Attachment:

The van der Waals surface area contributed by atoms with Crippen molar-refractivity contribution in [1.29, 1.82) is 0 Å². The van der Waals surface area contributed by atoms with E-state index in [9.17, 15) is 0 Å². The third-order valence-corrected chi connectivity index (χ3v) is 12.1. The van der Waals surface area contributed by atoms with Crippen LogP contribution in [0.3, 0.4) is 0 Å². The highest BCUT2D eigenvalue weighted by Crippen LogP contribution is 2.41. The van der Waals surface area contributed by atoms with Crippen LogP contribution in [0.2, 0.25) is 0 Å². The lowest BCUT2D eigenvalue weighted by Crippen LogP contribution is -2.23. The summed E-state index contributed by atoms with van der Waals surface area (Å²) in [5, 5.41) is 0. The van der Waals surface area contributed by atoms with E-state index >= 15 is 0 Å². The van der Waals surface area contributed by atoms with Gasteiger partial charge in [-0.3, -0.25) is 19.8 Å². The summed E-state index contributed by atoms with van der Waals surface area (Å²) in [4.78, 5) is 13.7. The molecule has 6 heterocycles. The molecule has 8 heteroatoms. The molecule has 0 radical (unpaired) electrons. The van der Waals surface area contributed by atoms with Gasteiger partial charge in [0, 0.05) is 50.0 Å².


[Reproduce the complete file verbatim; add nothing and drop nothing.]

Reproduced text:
The van der Waals surface area contributed by atoms with Crippen molar-refractivity contribution in [1.29, 1.82) is 0 Å². The van der Waals surface area contributed by atoms with E-state index in [9.17, 15) is 0 Å². The third-order valence-corrected chi connectivity index (χ3v) is 12.1. The van der Waals surface area contributed by atoms with Crippen LogP contribution in [0.3, 0.4) is 0 Å². The highest BCUT2D eigenvalue weighted by Crippen LogP contribution is 2.41. The van der Waals surface area contributed by atoms with Crippen LogP contribution in [0.2, 0.25) is 0 Å². The lowest BCUT2D eigenvalue weighted by Crippen LogP contribution is -2.23. The summed E-state index contributed by atoms with van der Waals surface area (Å²) in [5, 5.41) is 0. The van der Waals surface area contributed by atoms with E-state index >= 15 is 0 Å². The van der Waals surface area contributed by atoms with Gasteiger partial charge in [-0.3, -0.25) is 19.8 Å². The summed E-state index contributed by atoms with van der Waals surface area (Å²) in [4.78, 5) is 13.7. The molecule has 6 heterocycles. The molecule has 8 heteroatoms. The molecule has 0 radical (unpaired) electrons. The van der Waals surface area contributed by atoms with Gasteiger partial charge in [0, 0.05) is 50.0 Å².